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[6]
I was a young man then, boys, but twenty-eight years old,
And all my comrades knew me for a soldier brave and bold;
My eye was bright, my step was firm, I measured six feet two,
And I knew not what it was to shirk when there was work to do.

We were stationed at Fort Moultrie, in Charleston harbor, then,
A brave band, though a small one, of scarcely sixty men;
And day and night we waited for the coming of the foe,
With noble Major Anderson, just fifty years ago.

Were they French or English, ask you? Oh, neither, neither, child!
We were at peace with other lands, and all the nation smiled
On the stars and stripes, wherever they floated, far and free,
And all the foes we had to meet we found this side the sea.

But even between brothers bitter feuds will sometimes rise,
And 'twas the cloud of civil war that darkened in the skies;
I have not time to tell you how the quarrel first began,
Or how it grew, till o'er our land the strife like wildfire ran.

I will not use hard words, my boys, for I am old and gray,
And I've learned it is an easy thing for the best to go astray;
Some wrong there was on either part, I do not doubt at all;
There are two sides to a quarrel — be it great, or be it small!

But yet, when South Carolina laid her sacrilegious hand
On the altar of a Union that belonged to all the land;
When she tore our glorious banner down, and trailed it in the dust,
Every patriot's heart and conscience bade him guard the sacred trust.

You scarce believe me, children. Grief and doubt are in your eyes,
Fixed steadily upon me in wonder and surprise;
Don't forget to thank our Father, when to-night you kneel to pray,
That an undivided people rule America to-day.

We were stationed at Fort Moultrie, but about a mile away
The battlements of Sumter stood proudly in the bay;
'Twas by far the best position, as he could not help but know,
Our gallant Major Anderson, just fifty years ago.

Yes, 'twas just after Christmas, fifty years ago to-night;
The sky was calm and cloudless, the moon was large and bright;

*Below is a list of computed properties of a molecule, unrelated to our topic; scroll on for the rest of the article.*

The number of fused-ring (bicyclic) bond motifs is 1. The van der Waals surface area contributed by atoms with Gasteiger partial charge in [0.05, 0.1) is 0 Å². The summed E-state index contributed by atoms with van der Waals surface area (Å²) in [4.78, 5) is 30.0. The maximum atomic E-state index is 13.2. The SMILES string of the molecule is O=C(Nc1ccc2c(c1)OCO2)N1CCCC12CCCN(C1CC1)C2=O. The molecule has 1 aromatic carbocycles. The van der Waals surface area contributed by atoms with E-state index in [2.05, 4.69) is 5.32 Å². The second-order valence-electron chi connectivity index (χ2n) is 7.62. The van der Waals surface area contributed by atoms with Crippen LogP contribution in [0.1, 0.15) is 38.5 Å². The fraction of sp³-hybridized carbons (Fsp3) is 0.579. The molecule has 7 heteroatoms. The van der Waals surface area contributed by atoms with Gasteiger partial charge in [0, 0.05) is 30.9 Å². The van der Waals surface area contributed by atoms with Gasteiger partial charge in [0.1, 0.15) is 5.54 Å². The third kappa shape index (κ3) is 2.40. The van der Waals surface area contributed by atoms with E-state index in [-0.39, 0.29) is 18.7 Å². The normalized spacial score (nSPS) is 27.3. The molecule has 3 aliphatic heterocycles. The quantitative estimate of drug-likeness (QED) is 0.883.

At six o'clock the drum beat to call us to parade,
And not a man suspected the plan that had been laid.

But the first thing a soldier learns is that he must obey,
And that when an order's given he has not a word to say;
So when told to man the boats, not a question did we ask,
But silently, yet eagerly, began our hurried task.

We did a deal of work that night, though our numbers were but few;
We had all our stores to carry, and our ammunition too;
And the guard-ship--'twas the Nina — set to watch us in the bay,
Never dreamed what we were doing, though 'twas almost light as day.

We spiked the guns we left behind, and cut the flag-staff down--
From its top should float no color if it might not hold our own--
Then we sailed away for Sumter as fast as we could go
With our good Major Anderson, just fifty years ago.

I never can forget, my boys, how the next day, at noon,
The drums beat and the bands played a stirring martial tune,
And silently we gathered round the flag-staff strong and high,
For ever pointing upward to God's temple in the sky.

Our noble Major Anderson was good as he was brave,
And he knew without His blessing no banner long could wave;
So he knelt, with head uncovered, while the chaplain read the prayer,
And as the last Amen was said, the flag rose high in air.

Then our loud huzzas rang out, far and widely o'er the sea!
We shouted for the stars and stripes, the standard of the free!
Every eye was fixed upon it, every heart beat warm and fast.
As with eager lips we promised to defend it to the last!

'Twas a sight to be remembered, boys — the chaplain with his book,
Our leader humbly kneeling, with his calm, undaunted look;
And the officers and men, crushing tears they would not shed--
And the blue sea all around us, and the blue sky over head!

Now go to bed, my children, the old man's story's told--
Stir up the fire before you go, 'tis bitter, bitter cold;
And I'll tell you more to-morrow night, when loud the fierce winds blow,
Of gallant Major Anderson and fifty years ago.

--Evening Post, April 18.

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